The UK’s Competition Appeal Tribunal: Change at the Top, and a New Practice Direction on Witness Statements
The United Kingdom Competition Appeal Tribunal (the “CAT”) is charting a new direction in both leadership and witnesses.
The CAT has announced that Sir Marcus Smith has replaced Mr Justice Roth as its President.
As a barrister, Sir Marcus specialised in regulatory law. In 2009, he was appointed as a Chairman of the CAT, which hears appeals of various regulators’ decisions – specifically sectoral regulators with competition law jurisdiction (listed at §2.1 here) – as well as those of the pan-sectoral Competition & Markets Authority. In 2017, he became a High Court Judge and, in 2018, he delivered the judgment in the landmark case of BritNed v ABB, the first private damages action against a cartel to reach judgment in the UK.
Mr. Justice Roth will now return full time to the Chancery Division of the High Court.
New Practice Direction
Separately, there is a new Practice Direction (2/2021) for witness statements in CAT proceedings.
It is very similar to Practice Direction 57AC of the Civil Procedure Rules, which introduced a new regime for witness statements in the Business & Property Courts.
As of 8 November 2021, witness statements for trials and appeals (but not other hearings) in the CAT should, as far as possible, be in the witness’s own words, and must list any documents the witness has reviewed for the purpose of providing the statement.
Practice Direction 2/2021 emphasises that a statement should only cover relevant facts of which the witness has personal knowledge, and which the witness could be asked/allowed to cover if giving oral evidence. This, plus the “own words” requirement, seeks to steer lawyers away from what has become an increasingly common practice of their drafting statements themselves to create a single narrative that conveniently stitches together the story told by the documentary evidence.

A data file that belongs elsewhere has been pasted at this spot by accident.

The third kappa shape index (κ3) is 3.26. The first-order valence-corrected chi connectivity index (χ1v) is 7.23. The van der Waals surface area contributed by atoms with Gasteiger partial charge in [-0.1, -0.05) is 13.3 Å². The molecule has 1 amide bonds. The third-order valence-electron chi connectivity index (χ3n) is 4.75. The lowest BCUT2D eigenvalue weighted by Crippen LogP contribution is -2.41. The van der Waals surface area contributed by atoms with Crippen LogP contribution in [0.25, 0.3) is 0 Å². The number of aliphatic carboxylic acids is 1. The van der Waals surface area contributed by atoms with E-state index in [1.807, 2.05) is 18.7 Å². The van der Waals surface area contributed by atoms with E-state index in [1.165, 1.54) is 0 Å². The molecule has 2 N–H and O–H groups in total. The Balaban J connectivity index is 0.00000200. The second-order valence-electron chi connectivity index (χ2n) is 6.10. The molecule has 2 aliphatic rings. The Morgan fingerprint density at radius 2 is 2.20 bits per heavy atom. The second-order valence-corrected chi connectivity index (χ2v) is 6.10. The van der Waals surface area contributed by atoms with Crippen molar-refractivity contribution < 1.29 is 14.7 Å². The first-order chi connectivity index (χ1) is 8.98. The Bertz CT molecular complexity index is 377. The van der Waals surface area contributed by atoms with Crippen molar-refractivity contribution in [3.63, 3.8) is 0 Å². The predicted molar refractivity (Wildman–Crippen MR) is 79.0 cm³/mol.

Given the “own words” requirement, those who do not speak English should draft the statement in a language in which they are fluent (regardless of the lawyer’s fluency), from which it should be translated.
Compliance with the above points is underscored by the requirement that the statement include the following confirmation, which is exactly the same as that required by Practice Direction 57AC:
I understand that the purpose of this witness statement is to set out matters of fact of which I have personal knowledge.
I understand that it is not my function to argue the case, either generally or on particular points, or to take the Tribunal through the documents in the case.
This witness statement sets out only my personal knowledge and recollection, in my own words.
On points that I understand to be important in the case, I have stated honestly (a) how well I recall matters and (b) whether my memory has been refreshed by considering documents, if so how and when.
I have not been asked or encouraged by anyone to include in this statement anything that is not my own account, to the best of my ability and recollection, of events I witnessed or matters of which I have personal knowledge.
Practice Direction 2/2021 also requires that the legal representative of the party calling the witness endorse the statement with a Certificate of Compliance which is the same as that required by Practice Direction 57AC (mutatis mutandis):
I hereby certify that:
- I am the relevant legal representative within the meaning of Practice Direction 2/2021.
- I am satisfied that the purpose and proper content of trial/appeal witness statements, and proper practice in relation to their preparation, including the witness confirmation required by paragraph 4.1 of Practice Direction 2/2021, have been discussed with and explained to [name of witness].
- I believe this trial/appeal witness statement complies with Practice Direction 2/2021 and paragraphs 7.58-7.62 of the Tribunal Guide.
If a party fails to comply with the Practice Direction, the CAT may:
- refuse to give permission to rely on the statement;
- order the redrafting of the statement;
- make a costs order against the non-complying party; and/or
- order the witness to give oral evidence.
The new rules do not apply to Collective Proceedings – i.e. the CAT’s opt-in/opt-out class actions regime – unless the CAT orders otherwise. Conversely, the CAT can disapply the rules to proceedings in which they would otherwise apply.
Written by Stephen Critchley
Edited by Gary J. Malone
Tagged in: Antitrust Enforcement, Antitrust Litigation,